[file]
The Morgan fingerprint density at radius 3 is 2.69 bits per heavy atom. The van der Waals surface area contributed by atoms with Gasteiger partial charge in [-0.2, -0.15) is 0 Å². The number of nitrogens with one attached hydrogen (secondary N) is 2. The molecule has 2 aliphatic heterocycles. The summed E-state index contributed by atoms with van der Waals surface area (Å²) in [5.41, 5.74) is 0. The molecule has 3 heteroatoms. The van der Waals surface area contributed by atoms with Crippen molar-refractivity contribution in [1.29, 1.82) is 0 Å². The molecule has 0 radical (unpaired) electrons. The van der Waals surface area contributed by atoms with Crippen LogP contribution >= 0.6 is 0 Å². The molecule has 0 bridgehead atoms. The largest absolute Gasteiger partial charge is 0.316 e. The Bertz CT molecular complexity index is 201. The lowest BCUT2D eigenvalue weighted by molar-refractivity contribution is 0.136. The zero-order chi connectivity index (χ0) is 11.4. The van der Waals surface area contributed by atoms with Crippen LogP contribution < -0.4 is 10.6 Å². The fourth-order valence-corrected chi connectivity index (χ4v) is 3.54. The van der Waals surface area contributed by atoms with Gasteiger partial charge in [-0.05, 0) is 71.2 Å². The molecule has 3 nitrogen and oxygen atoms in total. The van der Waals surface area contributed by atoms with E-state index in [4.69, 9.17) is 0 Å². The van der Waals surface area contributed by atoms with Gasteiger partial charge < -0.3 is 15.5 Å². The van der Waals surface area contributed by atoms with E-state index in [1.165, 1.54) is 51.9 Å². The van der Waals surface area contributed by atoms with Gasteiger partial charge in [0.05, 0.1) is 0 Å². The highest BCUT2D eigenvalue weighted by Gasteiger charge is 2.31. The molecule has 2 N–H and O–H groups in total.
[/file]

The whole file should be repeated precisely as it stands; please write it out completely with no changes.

The Morgan fingerprint density at radius 3 is 2.69 bits per heavy atom. The van der Waals surface area contributed by atoms with Gasteiger partial charge in [-0.2, -0.15) is 0 Å². The number of nitrogens with one attached hydrogen (secondary N) is 2. The molecule has 2 aliphatic heterocycles. The summed E-state index contributed by atoms with van der Waals surface area (Å²) in [5.41, 5.74) is 0. The molecule has 3 heteroatoms. The van der Waals surface area contributed by atoms with Crippen molar-refractivity contribution in [1.29, 1.82) is 0 Å². The molecule has 0 radical (unpaired) electrons. The van der Waals surface area contributed by atoms with Crippen LogP contribution >= 0.6 is 0 Å². The molecule has 0 bridgehead atoms. The largest absolute Gasteiger partial charge is 0.316 e. The Bertz CT molecular complexity index is 201. The lowest BCUT2D eigenvalue weighted by molar-refractivity contribution is 0.136. The zero-order chi connectivity index (χ0) is 11.4. The van der Waals surface area contributed by atoms with Crippen LogP contribution < -0.4 is 10.6 Å². The fourth-order valence-corrected chi connectivity index (χ4v) is 3.54. The van der Waals surface area contributed by atoms with Gasteiger partial charge in [-0.05, 0) is 71.2 Å². The molecule has 3 nitrogen and oxygen atoms in total. The van der Waals surface area contributed by atoms with E-state index in [4.69, 9.17) is 0 Å². The van der Waals surface area contributed by atoms with Gasteiger partial charge < -0.3 is 15.5 Å². The van der Waals surface area contributed by atoms with E-state index in [1.165, 1.54) is 51.9 Å². The van der Waals surface area contributed by atoms with Gasteiger partial charge in [0.05, 0.1) is 0 Å². The highest BCUT2D eigenvalue weighted by Gasteiger charge is 2.31. The molecule has 2 N–H and O–H groups in total.